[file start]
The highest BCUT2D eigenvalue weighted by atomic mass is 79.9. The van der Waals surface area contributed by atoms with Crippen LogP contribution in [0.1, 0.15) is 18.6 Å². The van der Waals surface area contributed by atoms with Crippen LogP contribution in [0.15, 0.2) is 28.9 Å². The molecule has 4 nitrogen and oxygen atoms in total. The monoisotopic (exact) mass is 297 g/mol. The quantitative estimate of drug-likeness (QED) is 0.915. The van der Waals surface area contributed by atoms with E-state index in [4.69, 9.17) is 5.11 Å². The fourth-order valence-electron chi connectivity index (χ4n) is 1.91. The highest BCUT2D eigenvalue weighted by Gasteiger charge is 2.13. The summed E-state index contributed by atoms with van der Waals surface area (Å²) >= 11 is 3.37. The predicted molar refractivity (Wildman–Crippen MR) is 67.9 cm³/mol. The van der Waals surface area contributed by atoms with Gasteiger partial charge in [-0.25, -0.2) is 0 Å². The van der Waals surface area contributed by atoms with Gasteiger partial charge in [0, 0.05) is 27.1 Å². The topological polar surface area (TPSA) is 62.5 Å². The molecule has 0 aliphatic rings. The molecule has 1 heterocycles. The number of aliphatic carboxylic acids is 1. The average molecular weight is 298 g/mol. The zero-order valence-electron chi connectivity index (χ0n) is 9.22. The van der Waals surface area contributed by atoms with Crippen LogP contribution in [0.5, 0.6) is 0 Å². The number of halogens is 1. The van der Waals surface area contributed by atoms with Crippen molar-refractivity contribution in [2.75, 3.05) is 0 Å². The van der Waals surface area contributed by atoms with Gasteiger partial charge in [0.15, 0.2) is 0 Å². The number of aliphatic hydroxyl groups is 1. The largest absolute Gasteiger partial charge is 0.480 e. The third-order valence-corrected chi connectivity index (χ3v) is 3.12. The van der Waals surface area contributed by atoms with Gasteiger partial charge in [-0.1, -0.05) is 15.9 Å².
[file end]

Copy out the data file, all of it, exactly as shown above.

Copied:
The highest BCUT2D eigenvalue weighted by atomic mass is 79.9. The van der Waals surface area contributed by atoms with Crippen LogP contribution in [0.1, 0.15) is 18.6 Å². The van der Waals surface area contributed by atoms with Crippen LogP contribution in [0.15, 0.2) is 28.9 Å². The molecule has 4 nitrogen and oxygen atoms in total. The monoisotopic (exact) mass is 297 g/mol. The quantitative estimate of drug-likeness (QED) is 0.915. The van der Waals surface area contributed by atoms with E-state index in [4.69, 9.17) is 5.11 Å². The fourth-order valence-electron chi connectivity index (χ4n) is 1.91. The highest BCUT2D eigenvalue weighted by Gasteiger charge is 2.13. The summed E-state index contributed by atoms with van der Waals surface area (Å²) >= 11 is 3.37. The predicted molar refractivity (Wildman–Crippen MR) is 67.9 cm³/mol. The van der Waals surface area contributed by atoms with Gasteiger partial charge in [-0.25, -0.2) is 0 Å². The van der Waals surface area contributed by atoms with Gasteiger partial charge in [0, 0.05) is 27.1 Å². The topological polar surface area (TPSA) is 62.5 Å². The molecule has 0 aliphatic rings. The molecule has 1 heterocycles. The number of aliphatic carboxylic acids is 1. The average molecular weight is 298 g/mol. The zero-order valence-electron chi connectivity index (χ0n) is 9.22. The van der Waals surface area contributed by atoms with Crippen LogP contribution in [0.5, 0.6) is 0 Å². The number of halogens is 1. The van der Waals surface area contributed by atoms with Crippen molar-refractivity contribution in [2.75, 3.05) is 0 Å². The van der Waals surface area contributed by atoms with Gasteiger partial charge in [0.15, 0.2) is 0 Å². The number of aliphatic hydroxyl groups is 1. The largest absolute Gasteiger partial charge is 0.480 e. The third-order valence-corrected chi connectivity index (χ3v) is 3.12. The van der Waals surface area contributed by atoms with Gasteiger partial charge in [-0.1, -0.05) is 15.9 Å².